Q & A
What is an epidural steroid injection?
Epidural steroid injections are a nonsurgical treatment designed to alleviate pain caused by a variety of spinal conditions. There are two main types of injections.
This approach allows your medication to spread through the epidural space. Translaminar injections aren’t root-specific. If foraminal stenosis exists, injected medications may not exit the foramen.
This approach uses injection therapy medications around nerve roots at the exact site of your inflammation.
The injections deliver a long-lasting steroid and an anesthetic agent to the irritated or inflamed spinal nerve that’s causing you pain.
The goal of epidural steroid injections is to reduce pain so that you can resume your normal activities and start or continue physical therapy. Epidural steroid injections are commonly used in conjunction with a rehabilitation program to provide additional pain relief.
What are epidural steroid injections used for?
Epidural steroid injections can relieve symptoms associated with many spinal conditions, including, but not limited to:
- Herniated discs
- Spinal stenosis
- Spondylolysis and spondylolisthesis
- Back pain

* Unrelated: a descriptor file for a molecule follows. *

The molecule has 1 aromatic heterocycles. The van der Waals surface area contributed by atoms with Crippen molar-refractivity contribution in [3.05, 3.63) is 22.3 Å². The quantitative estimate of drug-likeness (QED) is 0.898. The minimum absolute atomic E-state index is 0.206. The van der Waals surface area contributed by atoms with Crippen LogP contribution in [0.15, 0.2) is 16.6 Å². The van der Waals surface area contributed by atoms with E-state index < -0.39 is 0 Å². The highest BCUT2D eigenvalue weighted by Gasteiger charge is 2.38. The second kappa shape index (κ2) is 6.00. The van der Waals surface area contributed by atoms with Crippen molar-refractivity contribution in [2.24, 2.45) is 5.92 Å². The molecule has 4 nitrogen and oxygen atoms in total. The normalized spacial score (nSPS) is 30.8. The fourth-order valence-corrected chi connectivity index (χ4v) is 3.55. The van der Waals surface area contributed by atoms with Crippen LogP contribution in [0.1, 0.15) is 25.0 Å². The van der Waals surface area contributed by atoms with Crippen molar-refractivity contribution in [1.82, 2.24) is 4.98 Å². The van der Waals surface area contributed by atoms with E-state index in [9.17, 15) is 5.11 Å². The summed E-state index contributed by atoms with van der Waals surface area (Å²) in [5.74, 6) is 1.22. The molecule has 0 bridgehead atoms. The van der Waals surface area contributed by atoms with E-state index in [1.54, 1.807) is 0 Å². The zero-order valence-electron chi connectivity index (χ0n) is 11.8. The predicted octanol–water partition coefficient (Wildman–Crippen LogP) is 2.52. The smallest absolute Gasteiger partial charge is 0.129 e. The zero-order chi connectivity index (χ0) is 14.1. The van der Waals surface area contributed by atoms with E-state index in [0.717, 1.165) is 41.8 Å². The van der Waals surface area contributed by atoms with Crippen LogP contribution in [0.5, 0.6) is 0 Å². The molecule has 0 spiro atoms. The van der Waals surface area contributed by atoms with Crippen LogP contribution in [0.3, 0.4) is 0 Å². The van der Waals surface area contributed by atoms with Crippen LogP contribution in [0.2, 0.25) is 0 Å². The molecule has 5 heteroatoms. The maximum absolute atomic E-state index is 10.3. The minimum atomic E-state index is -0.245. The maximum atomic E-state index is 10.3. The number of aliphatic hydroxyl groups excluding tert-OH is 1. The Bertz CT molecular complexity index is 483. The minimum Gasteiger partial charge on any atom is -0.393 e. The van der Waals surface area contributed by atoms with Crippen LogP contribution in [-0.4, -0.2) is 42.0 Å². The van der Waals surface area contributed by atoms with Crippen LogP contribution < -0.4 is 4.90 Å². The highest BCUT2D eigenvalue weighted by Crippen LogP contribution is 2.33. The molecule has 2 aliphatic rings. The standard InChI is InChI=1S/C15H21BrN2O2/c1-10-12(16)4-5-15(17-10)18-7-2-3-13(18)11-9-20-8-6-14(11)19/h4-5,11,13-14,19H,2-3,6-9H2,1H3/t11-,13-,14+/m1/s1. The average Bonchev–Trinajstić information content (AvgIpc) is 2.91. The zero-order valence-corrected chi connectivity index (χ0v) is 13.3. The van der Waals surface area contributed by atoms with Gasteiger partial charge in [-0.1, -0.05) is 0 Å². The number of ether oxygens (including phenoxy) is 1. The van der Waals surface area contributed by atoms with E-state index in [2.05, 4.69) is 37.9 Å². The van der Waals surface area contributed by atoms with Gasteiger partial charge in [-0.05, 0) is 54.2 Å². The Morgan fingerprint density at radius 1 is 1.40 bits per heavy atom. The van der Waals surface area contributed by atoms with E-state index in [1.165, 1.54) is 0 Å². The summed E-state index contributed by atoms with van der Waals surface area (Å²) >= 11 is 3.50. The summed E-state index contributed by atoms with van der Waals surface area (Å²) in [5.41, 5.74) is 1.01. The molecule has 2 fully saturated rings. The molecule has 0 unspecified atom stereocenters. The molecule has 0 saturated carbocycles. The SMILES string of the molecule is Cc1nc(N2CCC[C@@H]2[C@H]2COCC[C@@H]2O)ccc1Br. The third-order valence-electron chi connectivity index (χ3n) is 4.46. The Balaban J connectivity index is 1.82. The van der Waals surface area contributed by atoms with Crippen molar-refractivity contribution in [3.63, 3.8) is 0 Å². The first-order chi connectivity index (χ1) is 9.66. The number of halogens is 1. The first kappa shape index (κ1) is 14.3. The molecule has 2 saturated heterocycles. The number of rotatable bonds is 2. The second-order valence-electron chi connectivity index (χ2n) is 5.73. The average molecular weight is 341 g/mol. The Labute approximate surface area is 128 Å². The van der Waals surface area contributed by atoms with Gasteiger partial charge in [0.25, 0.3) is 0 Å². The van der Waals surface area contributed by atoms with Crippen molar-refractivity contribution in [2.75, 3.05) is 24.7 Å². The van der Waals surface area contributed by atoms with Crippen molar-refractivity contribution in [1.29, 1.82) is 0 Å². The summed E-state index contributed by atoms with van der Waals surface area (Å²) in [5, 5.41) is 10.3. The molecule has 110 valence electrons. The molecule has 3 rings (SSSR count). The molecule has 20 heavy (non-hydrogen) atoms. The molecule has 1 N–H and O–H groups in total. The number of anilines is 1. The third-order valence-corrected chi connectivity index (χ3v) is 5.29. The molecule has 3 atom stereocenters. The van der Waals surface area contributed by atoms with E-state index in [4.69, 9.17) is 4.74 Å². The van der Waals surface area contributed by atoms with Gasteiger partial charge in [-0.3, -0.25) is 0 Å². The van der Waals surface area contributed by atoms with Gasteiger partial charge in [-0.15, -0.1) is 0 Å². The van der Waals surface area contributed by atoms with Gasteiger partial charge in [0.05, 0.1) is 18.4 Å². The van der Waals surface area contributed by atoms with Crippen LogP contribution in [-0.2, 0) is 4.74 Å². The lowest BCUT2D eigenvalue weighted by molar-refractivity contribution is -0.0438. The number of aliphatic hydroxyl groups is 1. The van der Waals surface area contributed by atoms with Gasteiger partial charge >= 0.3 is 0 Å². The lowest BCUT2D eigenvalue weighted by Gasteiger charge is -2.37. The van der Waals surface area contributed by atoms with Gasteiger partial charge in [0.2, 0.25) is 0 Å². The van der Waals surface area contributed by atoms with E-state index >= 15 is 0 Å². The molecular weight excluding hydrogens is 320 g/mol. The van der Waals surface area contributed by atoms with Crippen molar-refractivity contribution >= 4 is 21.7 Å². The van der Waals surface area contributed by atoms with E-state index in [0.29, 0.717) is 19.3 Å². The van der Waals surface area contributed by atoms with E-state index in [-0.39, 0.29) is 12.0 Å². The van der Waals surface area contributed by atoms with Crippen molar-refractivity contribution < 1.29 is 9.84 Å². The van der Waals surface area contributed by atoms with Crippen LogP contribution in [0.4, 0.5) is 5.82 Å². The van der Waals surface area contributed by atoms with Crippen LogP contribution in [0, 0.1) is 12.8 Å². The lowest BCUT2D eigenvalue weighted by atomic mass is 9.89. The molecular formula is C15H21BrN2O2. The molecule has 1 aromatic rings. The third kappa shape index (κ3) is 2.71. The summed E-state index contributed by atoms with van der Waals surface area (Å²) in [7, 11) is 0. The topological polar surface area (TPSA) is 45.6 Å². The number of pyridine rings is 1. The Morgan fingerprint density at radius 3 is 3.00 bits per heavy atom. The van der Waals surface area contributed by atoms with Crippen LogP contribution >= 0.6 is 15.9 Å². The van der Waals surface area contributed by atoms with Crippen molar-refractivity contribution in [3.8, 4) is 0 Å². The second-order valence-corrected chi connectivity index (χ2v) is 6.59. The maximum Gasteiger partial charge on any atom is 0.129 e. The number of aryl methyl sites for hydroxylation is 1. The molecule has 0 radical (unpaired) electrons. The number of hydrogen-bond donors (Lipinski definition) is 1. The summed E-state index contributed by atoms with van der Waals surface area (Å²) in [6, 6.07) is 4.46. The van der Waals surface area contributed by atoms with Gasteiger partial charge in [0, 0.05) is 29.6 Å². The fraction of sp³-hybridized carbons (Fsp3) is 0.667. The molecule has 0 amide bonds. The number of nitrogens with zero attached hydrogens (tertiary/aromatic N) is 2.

- Neck pain
- Sciatica (leg pain)
What are the benefits of epidural steroid injections?
Epidural steroid injections deliver medication directly, or very close to, the source of your pain. Alternative short-term pain relief treatments like oral steroids and painkillers are a less-direct treatment.
Since most pain originates from chemical inflammation, epidural steroid injections can target local inflammation while also getting rid of inflammatory proteins and chemicals that may worsen your pain.
Are epidural steroid injections safe?
Epidural steroid injections are safe and complications are extremely rare. Sometimes, you may experience side effects from the actual epidural steroid used in treatment. This is rare and occurs much less frequently than side effects associated with oral steroids.
Some of the potential side effects include:
- Loss of sleep
- Fever (only the night of the injection)
- Local pain
- High blood sugar
At Glaser Pain Relief Center, Dr. Glaser discusses your medical history with you, performs a physical exam, and analyzes your symptoms to determine whether epidural steroid injections are a good treatment option for you.
If you have back or neck pain, don’t jump straight to spine surgery. Contact Glaser Pain Relief Center to discuss nonsurgical treatment options.